“Jon Dennis provides a pastorally sound and culturally engaged response to questions the church is now asking in the face of rapid global urbanization. More commendably, he answers these questions with an eye toward the application of the gospel to the heart of the ‘urban generation.’ No matter the geographic location—city or suburb, high-rise or homestead—Christ + City will serve those hoping to broaden their perspective while deepening their commitment to the gospel.”
Stephen T. Um, Senior Minister, Citylife Presbyterian Church of Boston; author, Micah For You

“Jon’s book will equip Christian urbanites to reach cities for the gospel. He covers a broad spectrum of topics ranging from ambition and sex to ethnicity and children with twenty-first-century relevance and biblical insight. My prayer is that it will lead to gospel clarity, encourage gospel living, fuel gospel prayers, and fire up gospel proclamation across the world from Chicago to Christchurch.”
Denesh Divyanathan, Founding Pastor, The Crossing Church, Singapore; President, Project Timothy

“Jon Dennis is a pastor, mentor, and visionary leader who has embraced Christ’s call to the city. His dynamic ministry in Chicago and his outreach to other global cities across several continents give him a deep understanding of the opportunity that today’s urban generation has to reach the city for Christ. In this pervasively gospel-centered book, Dennis combines the faithful exposition of central biblical texts with wise pastoral guidance to help people who live, work, serve, and worship in urban communities to honor God’s redemptive purposes for the city.”
Philip Graham Ryken, President, Wheaton College

“Is our view of the city simplistic? Is it overly positive, overly negative? Will our proclamation of King Jesus rise to the challenge of our cities? With evident love for the Lord and His Word, Jon Dennis skillfully helps us answer these questions with clear biblical exposition and straightforward applications, which spur on godly aspirations and zeal for the Gospel. This book is well informed theologically and sociologically, yet practical and compelling. Wholeheartedly recommended.”
Paul Harrison, Pastor, Rue de Sèvres, Rue des Ternes, Paris, France

“Jon Dennis has crafted a compelling vision for reaching and restoring our cities. He writes from scripture, he writes from his heart, and he writes from his life. He and his family were already blessing our city day-in and day-out while so many of us were still just thinking about it. Read Christ + City and you will be inspired, equipped, and challenged to follow his lead.”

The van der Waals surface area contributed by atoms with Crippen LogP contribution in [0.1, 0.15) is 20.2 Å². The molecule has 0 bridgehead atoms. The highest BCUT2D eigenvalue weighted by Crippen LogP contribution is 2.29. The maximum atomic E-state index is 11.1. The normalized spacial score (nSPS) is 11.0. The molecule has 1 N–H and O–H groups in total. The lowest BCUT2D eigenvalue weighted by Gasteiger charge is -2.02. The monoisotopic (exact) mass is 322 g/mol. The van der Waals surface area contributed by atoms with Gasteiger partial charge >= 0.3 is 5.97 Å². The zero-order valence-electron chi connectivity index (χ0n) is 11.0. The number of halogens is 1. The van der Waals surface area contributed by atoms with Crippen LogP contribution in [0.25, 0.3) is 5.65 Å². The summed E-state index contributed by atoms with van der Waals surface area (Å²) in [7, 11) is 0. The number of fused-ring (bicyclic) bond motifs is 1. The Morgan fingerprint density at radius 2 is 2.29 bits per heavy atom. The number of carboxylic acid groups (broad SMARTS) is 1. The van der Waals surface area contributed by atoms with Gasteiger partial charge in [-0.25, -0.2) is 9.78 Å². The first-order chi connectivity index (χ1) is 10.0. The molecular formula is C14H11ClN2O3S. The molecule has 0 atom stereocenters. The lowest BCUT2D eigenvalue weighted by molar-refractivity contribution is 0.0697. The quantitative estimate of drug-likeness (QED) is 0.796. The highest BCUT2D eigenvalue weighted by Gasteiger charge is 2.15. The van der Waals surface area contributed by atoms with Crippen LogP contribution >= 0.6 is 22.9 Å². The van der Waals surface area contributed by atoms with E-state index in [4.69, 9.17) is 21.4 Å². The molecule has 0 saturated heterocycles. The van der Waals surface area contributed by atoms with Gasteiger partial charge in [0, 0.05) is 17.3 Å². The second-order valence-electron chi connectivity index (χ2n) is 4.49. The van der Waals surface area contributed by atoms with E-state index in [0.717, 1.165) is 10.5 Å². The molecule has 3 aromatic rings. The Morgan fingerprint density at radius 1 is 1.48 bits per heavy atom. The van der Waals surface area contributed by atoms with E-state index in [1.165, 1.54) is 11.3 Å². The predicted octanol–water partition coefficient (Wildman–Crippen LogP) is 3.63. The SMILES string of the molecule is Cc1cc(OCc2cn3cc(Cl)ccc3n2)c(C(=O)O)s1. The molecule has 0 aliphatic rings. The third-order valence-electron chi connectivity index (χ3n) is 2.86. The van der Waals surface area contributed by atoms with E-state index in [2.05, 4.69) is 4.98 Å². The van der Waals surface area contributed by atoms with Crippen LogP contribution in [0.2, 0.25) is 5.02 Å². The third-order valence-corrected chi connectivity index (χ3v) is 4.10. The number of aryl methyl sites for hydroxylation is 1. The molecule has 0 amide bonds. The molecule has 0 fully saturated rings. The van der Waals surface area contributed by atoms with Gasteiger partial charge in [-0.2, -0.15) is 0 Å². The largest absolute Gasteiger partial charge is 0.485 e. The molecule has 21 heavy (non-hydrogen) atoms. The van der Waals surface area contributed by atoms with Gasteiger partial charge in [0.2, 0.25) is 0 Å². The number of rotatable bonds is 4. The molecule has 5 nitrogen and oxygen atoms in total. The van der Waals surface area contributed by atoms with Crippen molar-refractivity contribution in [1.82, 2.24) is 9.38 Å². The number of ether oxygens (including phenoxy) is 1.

Jon Ferguson, Founding Pastor, Chicago Network Leader, Community Christian Church; author, The Big Idea, Exponential: How You and Your Friends Can Start a Missional Church Movement, and Discover Your Mission Now

“Jon Dennis loves Chicago and the cities of the world—because such are what Christ loves. And in Christ + City he calls the church not to an Exodus, but a gospel-driven Eisodus back into the city. Pastor Dennis’s years of experience since founding Holy Trinity Church and it’s numerous congregations and ministries; his profound theological understanding of the church and its ‘ultimate urban future;’ and his knowledge of the modern city and the writings of the urban philosophers and theorists, have given us a book that is radically biblical and, therefore, prophetic and visionary. Between these covers lie nothing less than the essential strategy for world evangelization.”
R. Kent Hughes,Senior Pastor Emeritus, College Church, Wheaton, Illinois

“Jon has done a remarkable job of weaving the blessing and benefits of ministry in the city. He hits many of the difficulties head on with honesty and integrity. This is a great book for all Christians.”
Wayne L. Gordon, Founding Pastor, Lawndale Community Church; President, Christian Community Development Association